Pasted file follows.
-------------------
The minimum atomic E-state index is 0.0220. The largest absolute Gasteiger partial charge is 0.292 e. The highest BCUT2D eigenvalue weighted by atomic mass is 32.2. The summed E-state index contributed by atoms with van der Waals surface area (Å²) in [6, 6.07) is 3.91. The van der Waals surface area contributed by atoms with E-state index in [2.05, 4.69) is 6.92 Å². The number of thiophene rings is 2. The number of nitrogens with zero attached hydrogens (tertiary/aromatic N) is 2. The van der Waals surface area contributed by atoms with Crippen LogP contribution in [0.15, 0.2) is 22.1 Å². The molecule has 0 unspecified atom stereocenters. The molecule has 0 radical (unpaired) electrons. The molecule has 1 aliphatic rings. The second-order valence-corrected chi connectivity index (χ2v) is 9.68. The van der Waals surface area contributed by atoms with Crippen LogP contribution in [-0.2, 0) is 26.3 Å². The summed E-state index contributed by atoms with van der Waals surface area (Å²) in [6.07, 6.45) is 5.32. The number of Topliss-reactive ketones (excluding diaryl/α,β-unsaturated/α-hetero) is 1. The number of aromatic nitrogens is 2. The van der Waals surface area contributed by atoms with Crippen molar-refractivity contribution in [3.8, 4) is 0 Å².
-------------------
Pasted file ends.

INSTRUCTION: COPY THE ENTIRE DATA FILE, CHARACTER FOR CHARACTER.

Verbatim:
The minimum atomic E-state index is 0.0220. The largest absolute Gasteiger partial charge is 0.292 e. The highest BCUT2D eigenvalue weighted by atomic mass is 32.2. The summed E-state index contributed by atoms with van der Waals surface area (Å²) in [6, 6.07) is 3.91. The van der Waals surface area contributed by atoms with E-state index in [2.05, 4.69) is 6.92 Å². The number of thiophene rings is 2. The number of nitrogens with zero attached hydrogens (tertiary/aromatic N) is 2. The van der Waals surface area contributed by atoms with Crippen LogP contribution in [0.15, 0.2) is 22.1 Å². The molecule has 0 unspecified atom stereocenters. The molecule has 0 radical (unpaired) electrons. The molecule has 1 aliphatic rings. The second-order valence-corrected chi connectivity index (χ2v) is 9.68. The van der Waals surface area contributed by atoms with Crippen LogP contribution in [-0.2, 0) is 26.3 Å². The summed E-state index contributed by atoms with van der Waals surface area (Å²) in [6.07, 6.45) is 5.32. The number of Topliss-reactive ketones (excluding diaryl/α,β-unsaturated/α-hetero) is 1. The number of aromatic nitrogens is 2. The van der Waals surface area contributed by atoms with Crippen molar-refractivity contribution in [3.8, 4) is 0 Å².